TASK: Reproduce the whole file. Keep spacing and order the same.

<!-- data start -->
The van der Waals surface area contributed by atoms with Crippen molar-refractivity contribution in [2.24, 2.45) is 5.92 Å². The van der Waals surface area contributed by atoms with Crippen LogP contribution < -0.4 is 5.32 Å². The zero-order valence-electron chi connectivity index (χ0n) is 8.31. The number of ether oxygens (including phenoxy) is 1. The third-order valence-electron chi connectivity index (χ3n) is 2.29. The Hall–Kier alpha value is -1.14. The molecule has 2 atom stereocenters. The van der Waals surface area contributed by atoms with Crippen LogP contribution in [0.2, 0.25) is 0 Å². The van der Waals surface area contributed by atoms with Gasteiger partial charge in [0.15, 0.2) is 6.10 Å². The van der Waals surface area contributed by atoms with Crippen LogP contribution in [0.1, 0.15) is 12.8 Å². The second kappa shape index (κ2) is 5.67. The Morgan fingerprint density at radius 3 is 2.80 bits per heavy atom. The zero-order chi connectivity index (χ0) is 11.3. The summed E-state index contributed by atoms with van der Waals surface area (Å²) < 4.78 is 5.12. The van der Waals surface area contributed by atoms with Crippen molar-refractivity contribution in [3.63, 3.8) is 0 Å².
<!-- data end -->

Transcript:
The van der Waals surface area contributed by atoms with Crippen molar-refractivity contribution in [2.24, 2.45) is 5.92 Å². The van der Waals surface area contributed by atoms with Crippen LogP contribution < -0.4 is 5.32 Å². The zero-order valence-electron chi connectivity index (χ0n) is 8.31. The number of ether oxygens (including phenoxy) is 1. The third-order valence-electron chi connectivity index (χ3n) is 2.29. The Hall–Kier alpha value is -1.14. The molecule has 2 atom stereocenters. The van der Waals surface area contributed by atoms with Crippen LogP contribution in [0.2, 0.25) is 0 Å². The van der Waals surface area contributed by atoms with Gasteiger partial charge in [0.15, 0.2) is 6.10 Å². The van der Waals surface area contributed by atoms with Crippen LogP contribution in [0.1, 0.15) is 12.8 Å². The second kappa shape index (κ2) is 5.67. The Morgan fingerprint density at radius 3 is 2.80 bits per heavy atom. The zero-order chi connectivity index (χ0) is 11.3. The summed E-state index contributed by atoms with van der Waals surface area (Å²) < 4.78 is 5.12. The van der Waals surface area contributed by atoms with Crippen molar-refractivity contribution in [3.63, 3.8) is 0 Å².